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Art of the Osage

March 12 - August 8, 2004


Art of the Osage, organized by the Saint Louis Art Museum, is the first major exhibition to explore the art and culture of the American Indian people known as the Osage. The exhibition also brings focus to the vibrant story of the Osage, whose history traces to the great Mississippian culture of North America. From the 17th to the 19th century, the Osage inhabited the Upper Louisiana Territory amid the Mississippi, Missouri, Osage, and Red Rivers, where their formidable presence was significant in the country's westward expansion. (right: Hand Effigy Pipe Bowl, catlinite, approx. 3 x 4 inches, National Museum of the American Indian, Smithsonian Institution)

The Saint Louis Art Museum presents Art of the Osage in a year celebrating the bicentennials of the Louisiana Purchase and the Lewis and Clark expedition as well as the centennial of the 1904 World's Fair in St. Louis. The exhibition opens in the midst of the Three Flags Festival commemorating the formal transfer of the Louisiana Territory, which occurred in St. Louis on March 9-10, 1804. Representing the Osage people at the event, Principal Chief of the Osage Nation James Roan Gray will mark the seminal role of the Osage in the history of the United States.

The refined artistic tradition of the Osage reflects the sense of continuity and purpose that has long united the Osage people in the values of spirituality and community. Rich in meaning and complex in its commitment to tradition and utility, Osage art is infused with aesthetic vigor bound to exquisite simplicity.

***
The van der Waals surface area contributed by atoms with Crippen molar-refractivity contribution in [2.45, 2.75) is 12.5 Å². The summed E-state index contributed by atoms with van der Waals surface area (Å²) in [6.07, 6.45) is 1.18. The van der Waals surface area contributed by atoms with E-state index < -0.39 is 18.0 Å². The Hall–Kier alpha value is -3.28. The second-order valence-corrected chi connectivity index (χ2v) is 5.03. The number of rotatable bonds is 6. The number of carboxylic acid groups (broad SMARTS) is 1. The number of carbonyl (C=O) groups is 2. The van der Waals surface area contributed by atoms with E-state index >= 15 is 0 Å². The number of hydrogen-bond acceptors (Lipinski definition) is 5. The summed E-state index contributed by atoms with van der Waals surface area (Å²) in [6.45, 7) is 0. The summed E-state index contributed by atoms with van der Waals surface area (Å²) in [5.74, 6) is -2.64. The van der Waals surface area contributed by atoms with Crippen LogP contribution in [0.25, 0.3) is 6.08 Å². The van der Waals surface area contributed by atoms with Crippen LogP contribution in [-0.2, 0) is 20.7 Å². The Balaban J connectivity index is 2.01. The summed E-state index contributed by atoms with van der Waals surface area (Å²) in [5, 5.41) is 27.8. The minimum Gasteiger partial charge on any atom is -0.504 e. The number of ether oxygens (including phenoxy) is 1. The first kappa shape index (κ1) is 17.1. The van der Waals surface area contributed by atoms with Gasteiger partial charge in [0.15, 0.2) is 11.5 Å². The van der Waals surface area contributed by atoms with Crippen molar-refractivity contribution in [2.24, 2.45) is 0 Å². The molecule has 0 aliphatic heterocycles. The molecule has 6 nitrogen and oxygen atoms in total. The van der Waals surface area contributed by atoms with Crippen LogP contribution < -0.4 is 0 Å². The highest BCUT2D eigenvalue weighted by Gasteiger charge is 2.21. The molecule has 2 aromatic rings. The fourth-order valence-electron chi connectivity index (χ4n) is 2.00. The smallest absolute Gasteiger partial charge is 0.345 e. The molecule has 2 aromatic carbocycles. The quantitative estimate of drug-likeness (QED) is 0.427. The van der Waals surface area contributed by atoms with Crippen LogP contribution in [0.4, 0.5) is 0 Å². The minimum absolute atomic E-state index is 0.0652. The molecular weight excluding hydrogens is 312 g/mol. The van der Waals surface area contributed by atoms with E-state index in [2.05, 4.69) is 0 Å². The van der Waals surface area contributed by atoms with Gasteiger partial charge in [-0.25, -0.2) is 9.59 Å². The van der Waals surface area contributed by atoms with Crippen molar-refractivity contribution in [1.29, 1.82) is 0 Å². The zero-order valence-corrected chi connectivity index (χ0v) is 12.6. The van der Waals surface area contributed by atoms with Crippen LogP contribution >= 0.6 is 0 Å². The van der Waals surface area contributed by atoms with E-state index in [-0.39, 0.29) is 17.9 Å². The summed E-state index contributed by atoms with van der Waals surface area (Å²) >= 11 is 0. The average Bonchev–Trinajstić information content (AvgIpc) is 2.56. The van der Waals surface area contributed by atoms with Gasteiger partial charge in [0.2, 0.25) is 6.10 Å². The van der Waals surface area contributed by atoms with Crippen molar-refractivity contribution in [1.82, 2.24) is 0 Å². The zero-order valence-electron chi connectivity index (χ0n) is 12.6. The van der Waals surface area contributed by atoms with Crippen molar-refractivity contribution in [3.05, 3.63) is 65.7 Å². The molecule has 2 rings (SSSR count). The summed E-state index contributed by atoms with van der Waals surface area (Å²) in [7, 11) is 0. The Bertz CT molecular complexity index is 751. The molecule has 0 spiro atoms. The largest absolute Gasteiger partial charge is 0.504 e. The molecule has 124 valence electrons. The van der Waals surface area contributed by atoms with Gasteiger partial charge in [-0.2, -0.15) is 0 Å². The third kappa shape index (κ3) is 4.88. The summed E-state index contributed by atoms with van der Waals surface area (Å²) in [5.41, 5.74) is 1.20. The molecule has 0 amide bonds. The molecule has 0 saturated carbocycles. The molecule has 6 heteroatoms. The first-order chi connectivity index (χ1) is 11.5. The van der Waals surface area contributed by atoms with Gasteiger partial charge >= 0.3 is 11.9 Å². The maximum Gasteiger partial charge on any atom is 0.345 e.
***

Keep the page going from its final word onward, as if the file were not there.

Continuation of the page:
Unlike nomadic tribes, the Osage lived in permanent homes, cultivating the bounty of the prairies, woodlands, and plains. For more than a century before the Lewis and Clark expedition, the Osage controlled nearly half of the region's fur trade. The dominance of the Osage in this land of rivers, fiercely protecting its abundant natural resources, was an important factor in the founding of St. Louis in 1764. So significant was their influence that Meriwether Lewis arranged for several Osage chiefs to travel to Washington in 1804 for an extended visit with President Thomas Jefferson. The Osage homeland is now centered in the rich oil lands of Oklahoma, where the last Osage reservation was established in 1872. There the Osage continue to preserve the vitality of their artistic and cultural traditions, while prospering in the business and political arena of contemporary America.

The "purposeful beauty" characteristic of the Osage aesthetic is evident in the more than 100 objects featured in the exhibition. The works of art come from public and private collections in the United States and Europe and were selected according to the highest aesthetic standards with the guidance and support of the Osage community. Interpretive and contextual materials were developed in collaboration with active Osage historians and artists. With objects spanning 250 years, the exhibition encompasses two major periods of Osage art: the Old Era (1750-1900) and the New Era (1900 to the present). (left: War Mothers Blanket, cloth and glass beads, 77 3/4 x 39 inches, Osage Tribal Museum)